Open Learning XML Guide


When edX launched its first few courses, there was no Studio with a user interface for setting up courses. Instead, courses were developed using edX's "open learning XML" or OLX. When Studio was released, not every capability that was available through OLX was duplicated into the UI. Many of the courses that MIT launched early on are still being re-run today, and they can and do contain unique or rarely used features that are only available by editing the underlying OLX.

After promoting the use of Studio pretty much exclusively to newer partner course teams, in mid FY2015 OLX was again thought to have value for a wider community. An MVP of the OLX guide was written very quickly late in FY2015, to expand adoption. However, interest then waned, and the MVP was never finished. Numerous gaps remain, and there has been no emphasis on keeping what was published up to date.

The "OLX guide" is something of a misnomer, as JSON files are also described.


Technically-minded course teams are the main audience.

  • The Advanced Editor in Studio, which course teams use to edit the core basic and advanced CAPA problems, exposes OLX to all course teams. As a result, there is some overlap between the OLX guide and the Building and Running an (Open) edX Course guide.
  • Course exports from Studio result in a set of files in OLX.
  • The weekly data packages produced for partners contain an export of every course.  As a result, there is some overlap between the OLX guide and the Research guide.


The RST source files that define the structure of the OLX guide are in the GitHub edx-documentation repo, in the { language }/OLX/source directory.  You can use Sublime or another text editor to edit the RST files, and render and publish HTML and PDF with ReadTheDocs (the project is "edX Open Learning XML"). See Documentation Tools.

In an effort to reduce duplication, the files that describe the use of OLX in the advanced editor for core CAPA problems, are also used in the two versions of the Buiding and Running an (Open) edX Course guide. The files in the { language }/OLX/source/problem-xml directory that describe CAPA problems take advantage of the RST include directive.

For example, if you open the checkbox.rst file, you see a single line directing you to another file:

.. include:: ../../../shared/exercises_tools/checkbox.rst

This directive inserts all of the information that is found in the "include" file into the OLX guide. If you navigate to the "shared" checkbox.rst file, that is where you see a complete description of concepts and procedures for not only using the advanced editor to edit OLX in Studio, but other features in Studio as well.  The same "shared" checkbox.rst file was initially written for, and is "include"d into, the course_authors/source/exercises_tools/checkbox.rst file and the open_edx_course_authors/source/exercises_tools/checkbox.rst file.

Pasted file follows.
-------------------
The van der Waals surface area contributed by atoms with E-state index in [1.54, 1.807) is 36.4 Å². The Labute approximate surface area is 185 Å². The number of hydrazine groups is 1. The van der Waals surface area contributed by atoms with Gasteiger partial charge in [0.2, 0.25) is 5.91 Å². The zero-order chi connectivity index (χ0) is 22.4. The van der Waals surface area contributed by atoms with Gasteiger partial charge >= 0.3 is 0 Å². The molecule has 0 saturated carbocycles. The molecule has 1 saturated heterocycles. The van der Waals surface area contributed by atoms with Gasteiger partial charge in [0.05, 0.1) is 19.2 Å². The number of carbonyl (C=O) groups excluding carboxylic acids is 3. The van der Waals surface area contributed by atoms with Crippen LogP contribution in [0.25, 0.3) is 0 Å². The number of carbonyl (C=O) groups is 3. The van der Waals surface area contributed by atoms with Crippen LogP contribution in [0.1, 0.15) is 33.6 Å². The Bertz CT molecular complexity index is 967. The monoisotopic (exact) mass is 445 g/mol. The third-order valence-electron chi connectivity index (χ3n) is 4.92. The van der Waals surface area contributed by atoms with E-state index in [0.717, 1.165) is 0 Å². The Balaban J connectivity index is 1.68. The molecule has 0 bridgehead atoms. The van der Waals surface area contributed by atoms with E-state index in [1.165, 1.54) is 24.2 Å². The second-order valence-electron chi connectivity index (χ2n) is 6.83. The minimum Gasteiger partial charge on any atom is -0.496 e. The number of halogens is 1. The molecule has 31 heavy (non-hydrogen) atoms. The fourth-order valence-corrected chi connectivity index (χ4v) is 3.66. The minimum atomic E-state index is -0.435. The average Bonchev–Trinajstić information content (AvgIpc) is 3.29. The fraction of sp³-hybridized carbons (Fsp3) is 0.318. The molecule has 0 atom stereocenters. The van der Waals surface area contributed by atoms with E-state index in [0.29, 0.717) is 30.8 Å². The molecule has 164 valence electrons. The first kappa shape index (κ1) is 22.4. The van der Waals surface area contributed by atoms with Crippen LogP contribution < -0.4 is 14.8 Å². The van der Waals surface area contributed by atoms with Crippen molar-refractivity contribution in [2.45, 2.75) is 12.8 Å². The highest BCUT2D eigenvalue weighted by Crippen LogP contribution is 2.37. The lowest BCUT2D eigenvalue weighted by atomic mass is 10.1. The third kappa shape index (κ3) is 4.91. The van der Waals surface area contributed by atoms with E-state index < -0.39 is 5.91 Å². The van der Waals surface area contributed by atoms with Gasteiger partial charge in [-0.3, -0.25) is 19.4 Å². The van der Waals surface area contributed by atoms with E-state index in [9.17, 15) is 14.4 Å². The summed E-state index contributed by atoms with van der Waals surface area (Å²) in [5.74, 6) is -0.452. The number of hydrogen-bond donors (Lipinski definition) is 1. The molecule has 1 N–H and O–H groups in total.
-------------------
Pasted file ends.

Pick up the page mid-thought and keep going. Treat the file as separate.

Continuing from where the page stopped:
Use of the include directive is an important tool for reducing errors and translation costs, but it does mean that a single file can be serving multiple audiences, and should therefore be approached and edited with healthy respect for possible consequences.

(Course structure information was added to the Researcher's guide after it was written for the OLX guide, and file sharing with the include directive is not used for information that overlaps between the guides.)


  • Does the change have an effect on the course structure? If so, it is likely to have some effect on the OLX guide.
  • If the change has an effect on the course structure, it might mean that updates are needed to both the OLX guide and the Research guide.
  • Does the new or changed feature add or modify OLX elements or attributes or course JSON files?  (Example: A new feature allows you to make course pages visible to a specific group of course participants only. How will course teams and researchers see that in the files created by a course export?)
  • Does the change have an effect on CAPA problems? If so, leave information in the shared files about using Studio untouched, other than to identify changes in the OLX.
  • Because MIT courses use OLX heavily, an FYI tag in your PR to the MIT PM Mike Martin (Deactivated) and to members of the ODL would be a very helpful gesture.